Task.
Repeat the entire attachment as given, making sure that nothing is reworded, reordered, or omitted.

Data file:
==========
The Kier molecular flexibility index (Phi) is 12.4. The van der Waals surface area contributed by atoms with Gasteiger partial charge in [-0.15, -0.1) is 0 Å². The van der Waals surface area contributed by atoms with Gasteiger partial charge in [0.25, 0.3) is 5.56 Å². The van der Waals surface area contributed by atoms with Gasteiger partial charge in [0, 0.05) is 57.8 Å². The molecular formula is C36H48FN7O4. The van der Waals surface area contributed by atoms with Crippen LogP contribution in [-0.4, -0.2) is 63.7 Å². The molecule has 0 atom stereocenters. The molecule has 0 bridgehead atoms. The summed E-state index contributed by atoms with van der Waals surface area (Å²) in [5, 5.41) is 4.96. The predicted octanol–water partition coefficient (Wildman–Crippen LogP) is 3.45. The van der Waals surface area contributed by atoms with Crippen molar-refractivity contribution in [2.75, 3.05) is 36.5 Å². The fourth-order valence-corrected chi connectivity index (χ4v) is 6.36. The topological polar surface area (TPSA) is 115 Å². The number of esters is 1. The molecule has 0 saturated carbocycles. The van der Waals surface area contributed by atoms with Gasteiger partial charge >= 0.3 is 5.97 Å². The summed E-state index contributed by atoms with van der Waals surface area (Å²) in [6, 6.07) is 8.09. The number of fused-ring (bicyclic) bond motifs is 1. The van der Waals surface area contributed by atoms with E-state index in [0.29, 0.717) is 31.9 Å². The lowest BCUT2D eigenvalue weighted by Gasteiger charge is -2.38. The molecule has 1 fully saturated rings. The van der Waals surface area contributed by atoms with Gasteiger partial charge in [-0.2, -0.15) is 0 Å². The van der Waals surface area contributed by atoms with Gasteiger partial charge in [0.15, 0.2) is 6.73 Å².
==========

The Kier molecular flexibility index (Phi) is 12.4. The van der Waals surface area contributed by atoms with Gasteiger partial charge in [-0.15, -0.1) is 0 Å². The van der Waals surface area contributed by atoms with Gasteiger partial charge in [0.25, 0.3) is 5.56 Å². The van der Waals surface area contributed by atoms with Gasteiger partial charge in [0, 0.05) is 57.8 Å². The molecular formula is C36H48FN7O4. The van der Waals surface area contributed by atoms with Crippen LogP contribution in [-0.4, -0.2) is 63.7 Å². The molecule has 0 atom stereocenters. The molecule has 0 bridgehead atoms. The summed E-state index contributed by atoms with van der Waals surface area (Å²) in [5, 5.41) is 4.96. The predicted octanol–water partition coefficient (Wildman–Crippen LogP) is 3.45. The van der Waals surface area contributed by atoms with Crippen molar-refractivity contribution in [2.75, 3.05) is 36.5 Å². The fourth-order valence-corrected chi connectivity index (χ4v) is 6.36. The topological polar surface area (TPSA) is 115 Å². The number of esters is 1. The molecule has 0 saturated carbocycles. The van der Waals surface area contributed by atoms with Gasteiger partial charge >= 0.3 is 5.97 Å². The summed E-state index contributed by atoms with van der Waals surface area (Å²) in [6, 6.07) is 8.09. The number of fused-ring (bicyclic) bond motifs is 1. The van der Waals surface area contributed by atoms with E-state index in [0.29, 0.717) is 31.9 Å². The lowest BCUT2D eigenvalue weighted by Gasteiger charge is -2.38. The molecule has 1 fully saturated rings. The van der Waals surface area contributed by atoms with Gasteiger partial charge in [-0.2, -0.15) is 0 Å². The van der Waals surface area contributed by atoms with Gasteiger partial charge in [0.15, 0.2) is 6.73 Å².